Now, Asia’s third largest economy is ready for the next big technological frontier: offering a new generation of software vendors like Zoom or Slack.
There are nearly a thousand such companies in India, 10 of which are unicorns, or startups worth at least $ 1 billion, according to the report.
Freshworks was founded over ten years ago in the city of Chennai, in southern India. Like Salesforce, it provides software to help companies manage relationships with their customers. It is also the oldest Indian unicorn in the industry, having raised funds from investors such as Tiger Global and Accel, and has more than 50,000 clients. The company was last valued at $ 3.5 billion in a 2019 funding round, according to data company Tracxn.
India’s 10 SaaS unicorns, six have reached this milestone in 2020, and investors around the world are paying attention. Last year, investors poured $ 1.5 billion into Indian SaaS companies, four times more than in 2018 or 2019, according to the SaaSBoomi report.
Investors are delighted to SaaS due to “mass adoption” of software over the past decade, says Mohit Bhatnagar, Managing Director of Sequoia Capital India.
“India actually has one of the largest developer communities in the world,” Bhatnagar told CNN Business. Many of them have worked in some of the world’s largest tech companies.
Abhinav Asthana, the co-founder of Postman, pointed out that his experience working as an intern at Yahoo in Bangalore was instrumental in the decision to create his product.
He had the idea of creating a tool that would simplify the API (Application Programming Interface) testing process. An API is programming code that defines how two applications communicate with each other, and Postman says this has made it easier for engineers to work together when designing and building their APIs.
“We saw how software was created in these global companies and we saw API was a key issue,” Asthana told CNN Business.
Now Postman is India’s most valuable SaaS unicorn, with a valuation of $ 5.6 billion.
International clients, Indian engineers
“If you’re building a SaaS business in the United States, it’s better to have a million dollar customer than a $ 10,000 customer because you have to pay for sales and marketing in that country.” said Prasanna Krishnamoorthy, Managing Partner at SaaS. Upekkha accelerator. “When you serve Indian customers, you can have these little and medium-sized businesses, as well as large. “
Almost 98% of Fortune 500 companies use Postman’s products, according to Asthana, while Freshworks’ first customer was based in Australia.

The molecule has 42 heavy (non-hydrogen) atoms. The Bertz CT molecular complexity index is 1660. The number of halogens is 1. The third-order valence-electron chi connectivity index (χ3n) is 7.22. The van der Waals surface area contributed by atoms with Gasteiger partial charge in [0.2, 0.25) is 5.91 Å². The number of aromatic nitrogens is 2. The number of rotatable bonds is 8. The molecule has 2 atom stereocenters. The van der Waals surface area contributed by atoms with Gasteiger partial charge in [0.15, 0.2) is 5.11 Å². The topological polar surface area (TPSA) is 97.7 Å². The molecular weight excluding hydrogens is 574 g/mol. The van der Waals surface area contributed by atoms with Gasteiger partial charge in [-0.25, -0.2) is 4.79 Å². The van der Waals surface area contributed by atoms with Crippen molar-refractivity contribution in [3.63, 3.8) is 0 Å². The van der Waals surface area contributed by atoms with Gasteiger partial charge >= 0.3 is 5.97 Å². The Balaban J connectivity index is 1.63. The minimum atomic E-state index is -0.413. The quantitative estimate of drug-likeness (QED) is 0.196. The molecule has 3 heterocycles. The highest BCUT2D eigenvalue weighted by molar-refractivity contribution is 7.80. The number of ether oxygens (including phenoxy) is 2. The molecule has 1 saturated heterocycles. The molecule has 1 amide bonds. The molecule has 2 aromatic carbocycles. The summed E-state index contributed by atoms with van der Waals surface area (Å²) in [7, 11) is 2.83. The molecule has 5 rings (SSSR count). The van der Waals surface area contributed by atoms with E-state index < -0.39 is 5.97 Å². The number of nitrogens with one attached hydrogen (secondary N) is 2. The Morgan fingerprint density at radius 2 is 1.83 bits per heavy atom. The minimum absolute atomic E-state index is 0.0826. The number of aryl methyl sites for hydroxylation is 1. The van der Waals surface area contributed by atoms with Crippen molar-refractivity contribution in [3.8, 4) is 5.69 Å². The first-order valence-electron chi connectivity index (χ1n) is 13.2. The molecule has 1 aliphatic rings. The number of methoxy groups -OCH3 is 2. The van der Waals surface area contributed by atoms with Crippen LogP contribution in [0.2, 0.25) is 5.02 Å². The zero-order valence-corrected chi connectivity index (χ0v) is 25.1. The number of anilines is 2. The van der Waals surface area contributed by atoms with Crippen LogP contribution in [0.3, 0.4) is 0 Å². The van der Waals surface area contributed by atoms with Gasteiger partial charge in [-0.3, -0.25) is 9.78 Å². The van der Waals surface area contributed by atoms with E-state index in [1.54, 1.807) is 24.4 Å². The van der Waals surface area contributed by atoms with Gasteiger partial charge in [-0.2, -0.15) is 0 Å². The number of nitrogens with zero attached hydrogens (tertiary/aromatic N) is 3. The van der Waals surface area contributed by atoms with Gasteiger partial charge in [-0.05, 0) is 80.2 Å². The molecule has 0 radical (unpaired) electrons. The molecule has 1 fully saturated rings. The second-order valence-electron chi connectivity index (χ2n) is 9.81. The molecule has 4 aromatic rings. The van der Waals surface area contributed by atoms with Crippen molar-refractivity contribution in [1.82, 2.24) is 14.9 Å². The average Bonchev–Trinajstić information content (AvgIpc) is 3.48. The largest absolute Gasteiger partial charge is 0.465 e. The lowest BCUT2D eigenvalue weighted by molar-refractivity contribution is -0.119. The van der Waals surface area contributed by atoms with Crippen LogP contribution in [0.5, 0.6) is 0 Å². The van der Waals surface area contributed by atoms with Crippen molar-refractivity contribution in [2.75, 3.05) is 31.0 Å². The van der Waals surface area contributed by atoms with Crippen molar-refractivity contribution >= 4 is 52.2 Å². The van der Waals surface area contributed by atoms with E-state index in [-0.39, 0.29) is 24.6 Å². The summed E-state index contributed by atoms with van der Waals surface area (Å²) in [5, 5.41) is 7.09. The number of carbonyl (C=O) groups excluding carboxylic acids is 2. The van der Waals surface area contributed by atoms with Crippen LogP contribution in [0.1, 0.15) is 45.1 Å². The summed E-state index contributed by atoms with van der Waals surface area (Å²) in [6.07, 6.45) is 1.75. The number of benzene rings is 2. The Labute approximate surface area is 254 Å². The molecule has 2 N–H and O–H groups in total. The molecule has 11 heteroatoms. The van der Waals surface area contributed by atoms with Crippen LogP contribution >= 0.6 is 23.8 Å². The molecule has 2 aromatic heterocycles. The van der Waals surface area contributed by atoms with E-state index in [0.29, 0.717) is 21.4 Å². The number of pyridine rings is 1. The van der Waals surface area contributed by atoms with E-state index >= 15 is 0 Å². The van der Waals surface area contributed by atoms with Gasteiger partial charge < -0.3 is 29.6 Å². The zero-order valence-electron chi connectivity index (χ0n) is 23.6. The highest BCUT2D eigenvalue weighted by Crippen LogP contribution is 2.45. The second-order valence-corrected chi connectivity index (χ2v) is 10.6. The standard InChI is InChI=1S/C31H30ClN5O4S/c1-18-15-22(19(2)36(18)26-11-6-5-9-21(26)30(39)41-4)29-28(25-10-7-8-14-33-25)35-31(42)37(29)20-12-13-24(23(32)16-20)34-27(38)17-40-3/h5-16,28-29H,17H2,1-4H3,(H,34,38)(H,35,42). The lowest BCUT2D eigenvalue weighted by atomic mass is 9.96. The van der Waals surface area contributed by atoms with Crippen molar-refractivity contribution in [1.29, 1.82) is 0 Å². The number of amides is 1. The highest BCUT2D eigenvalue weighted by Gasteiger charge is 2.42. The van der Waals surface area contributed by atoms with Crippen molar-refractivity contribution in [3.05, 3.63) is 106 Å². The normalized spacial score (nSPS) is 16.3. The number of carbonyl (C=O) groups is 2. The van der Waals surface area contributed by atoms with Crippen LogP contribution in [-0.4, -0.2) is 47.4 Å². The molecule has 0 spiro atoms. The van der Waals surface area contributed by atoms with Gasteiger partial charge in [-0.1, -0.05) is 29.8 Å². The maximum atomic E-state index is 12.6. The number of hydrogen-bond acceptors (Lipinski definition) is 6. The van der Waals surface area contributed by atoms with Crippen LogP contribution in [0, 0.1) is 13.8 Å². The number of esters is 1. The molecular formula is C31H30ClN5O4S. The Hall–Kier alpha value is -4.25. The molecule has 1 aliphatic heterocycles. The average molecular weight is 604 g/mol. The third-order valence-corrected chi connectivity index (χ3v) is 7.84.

SaaS companies are much better placed to go global than e-commerce companies like Flipkart in India, for example. They write software once and then are able to use it multiple times.
“For a Flipkart you need billions of dollars [to grow internationally], but for a Freshwork you need a lot less capital to go global, ”said Mathrubootham, who is also an investor in Postman. This is because e-commerce businesses need a lot of money to set up physical operations elsewhere – they have to hire a delivery service. drivers, rent warehouses and buy inventory.
Bhatnagar of Sequoia Capital said Indian software entrepreneurs “mastered” the art of “distance selling” early enough. “Honestly, over the past couple of years the whole world has had to figure out how to make better distance selling,” he added.
Despite the euphoria, Indian companies must overcome certain obstacles before they can deliver on their $ 1 trillion pledge.
Indian engineers trained in the IT service industry may struggle to develop the discipline required to start a product-oriented business.
In IT, “you sell bodies and say yes to whatever the customer says,” Krishnamoorthy said. SaaS companies, on the other hand, must say no to 99% of [potential] customers, he added.
And the Indian startup ecosystem is still relatively immature compared to Silicon Valley. Despite the massive size of some local unicorns, Mathrubootham said the country does not have a “global technology product brand.”
But he hoped that future SaaS companies could change that.
“It is my personal dream to see India as a nation of products,” he added.